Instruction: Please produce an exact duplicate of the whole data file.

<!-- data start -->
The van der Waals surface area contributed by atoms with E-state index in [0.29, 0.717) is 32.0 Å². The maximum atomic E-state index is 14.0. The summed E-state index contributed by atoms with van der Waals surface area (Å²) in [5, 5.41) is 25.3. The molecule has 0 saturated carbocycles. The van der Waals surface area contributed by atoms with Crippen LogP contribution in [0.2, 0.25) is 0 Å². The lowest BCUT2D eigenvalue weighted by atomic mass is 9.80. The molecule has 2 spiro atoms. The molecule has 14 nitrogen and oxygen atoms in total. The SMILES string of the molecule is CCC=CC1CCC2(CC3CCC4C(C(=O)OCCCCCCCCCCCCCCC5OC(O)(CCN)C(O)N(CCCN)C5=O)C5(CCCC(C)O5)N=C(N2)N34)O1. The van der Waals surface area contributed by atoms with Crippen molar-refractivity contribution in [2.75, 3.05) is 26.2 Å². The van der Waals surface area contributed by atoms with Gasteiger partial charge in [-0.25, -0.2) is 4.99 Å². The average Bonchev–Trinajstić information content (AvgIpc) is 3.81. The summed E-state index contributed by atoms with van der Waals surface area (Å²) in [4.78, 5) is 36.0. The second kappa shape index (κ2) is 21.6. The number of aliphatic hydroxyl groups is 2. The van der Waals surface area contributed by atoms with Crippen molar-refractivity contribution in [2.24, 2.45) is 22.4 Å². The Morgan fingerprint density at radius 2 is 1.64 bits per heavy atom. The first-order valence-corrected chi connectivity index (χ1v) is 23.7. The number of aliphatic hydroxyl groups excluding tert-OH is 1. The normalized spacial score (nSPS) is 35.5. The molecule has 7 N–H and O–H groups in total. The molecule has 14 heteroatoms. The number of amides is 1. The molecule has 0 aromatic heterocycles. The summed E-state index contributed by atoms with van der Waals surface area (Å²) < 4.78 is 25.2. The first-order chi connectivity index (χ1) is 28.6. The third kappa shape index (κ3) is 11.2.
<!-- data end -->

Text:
The van der Waals surface area contributed by atoms with E-state index in [0.29, 0.717) is 32.0 Å². The maximum atomic E-state index is 14.0. The summed E-state index contributed by atoms with van der Waals surface area (Å²) in [5, 5.41) is 25.3. The molecule has 0 saturated carbocycles. The van der Waals surface area contributed by atoms with Crippen LogP contribution in [0.2, 0.25) is 0 Å². The lowest BCUT2D eigenvalue weighted by atomic mass is 9.80. The molecule has 2 spiro atoms. The molecule has 14 nitrogen and oxygen atoms in total. The SMILES string of the molecule is CCC=CC1CCC2(CC3CCC4C(C(=O)OCCCCCCCCCCCCCCC5OC(O)(CCN)C(O)N(CCCN)C5=O)C5(CCCC(C)O5)N=C(N2)N34)O1. The van der Waals surface area contributed by atoms with Crippen molar-refractivity contribution in [2.75, 3.05) is 26.2 Å². The van der Waals surface area contributed by atoms with Gasteiger partial charge in [-0.25, -0.2) is 4.99 Å². The average Bonchev–Trinajstić information content (AvgIpc) is 3.81. The summed E-state index contributed by atoms with van der Waals surface area (Å²) in [4.78, 5) is 36.0. The second kappa shape index (κ2) is 21.6. The number of aliphatic hydroxyl groups is 2. The van der Waals surface area contributed by atoms with Crippen molar-refractivity contribution in [2.24, 2.45) is 22.4 Å². The Morgan fingerprint density at radius 2 is 1.64 bits per heavy atom. The first-order valence-corrected chi connectivity index (χ1v) is 23.7. The number of aliphatic hydroxyl groups excluding tert-OH is 1. The normalized spacial score (nSPS) is 35.5. The molecule has 7 N–H and O–H groups in total. The molecule has 14 heteroatoms. The number of amides is 1. The molecule has 0 aromatic heterocycles. The summed E-state index contributed by atoms with van der Waals surface area (Å²) < 4.78 is 25.2. The first-order chi connectivity index (χ1) is 28.6. The third kappa shape index (κ3) is 11.2.